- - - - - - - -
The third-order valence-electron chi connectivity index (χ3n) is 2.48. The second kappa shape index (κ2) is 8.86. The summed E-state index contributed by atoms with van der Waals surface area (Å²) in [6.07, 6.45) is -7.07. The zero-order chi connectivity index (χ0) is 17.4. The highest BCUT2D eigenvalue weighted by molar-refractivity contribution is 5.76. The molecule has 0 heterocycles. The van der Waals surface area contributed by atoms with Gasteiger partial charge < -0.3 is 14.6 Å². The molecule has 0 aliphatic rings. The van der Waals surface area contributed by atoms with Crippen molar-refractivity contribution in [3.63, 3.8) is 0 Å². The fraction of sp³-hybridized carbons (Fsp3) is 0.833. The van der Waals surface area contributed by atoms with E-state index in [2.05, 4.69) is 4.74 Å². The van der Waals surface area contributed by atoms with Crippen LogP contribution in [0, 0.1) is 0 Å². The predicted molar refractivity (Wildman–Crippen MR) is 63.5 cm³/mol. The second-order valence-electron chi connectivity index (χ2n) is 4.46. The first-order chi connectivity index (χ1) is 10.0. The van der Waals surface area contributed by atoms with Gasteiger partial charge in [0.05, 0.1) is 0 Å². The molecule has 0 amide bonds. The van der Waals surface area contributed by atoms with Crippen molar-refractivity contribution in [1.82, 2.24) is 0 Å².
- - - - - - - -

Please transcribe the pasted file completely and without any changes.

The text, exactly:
The third-order valence-electron chi connectivity index (χ3n) is 2.48. The second kappa shape index (κ2) is 8.86. The summed E-state index contributed by atoms with van der Waals surface area (Å²) in [6.07, 6.45) is -7.07. The zero-order chi connectivity index (χ0) is 17.4. The highest BCUT2D eigenvalue weighted by molar-refractivity contribution is 5.76. The molecule has 0 heterocycles. The van der Waals surface area contributed by atoms with Gasteiger partial charge < -0.3 is 14.6 Å². The molecule has 0 aliphatic rings. The van der Waals surface area contributed by atoms with Crippen molar-refractivity contribution in [3.63, 3.8) is 0 Å². The fraction of sp³-hybridized carbons (Fsp3) is 0.833. The van der Waals surface area contributed by atoms with E-state index in [2.05, 4.69) is 4.74 Å². The van der Waals surface area contributed by atoms with Crippen LogP contribution in [0, 0.1) is 0 Å². The predicted molar refractivity (Wildman–Crippen MR) is 63.5 cm³/mol. The second-order valence-electron chi connectivity index (χ2n) is 4.46. The first-order chi connectivity index (χ1) is 10.0. The van der Waals surface area contributed by atoms with Gasteiger partial charge in [0.05, 0.1) is 0 Å². The molecule has 0 amide bonds. The van der Waals surface area contributed by atoms with Crippen molar-refractivity contribution in [1.82, 2.24) is 0 Å².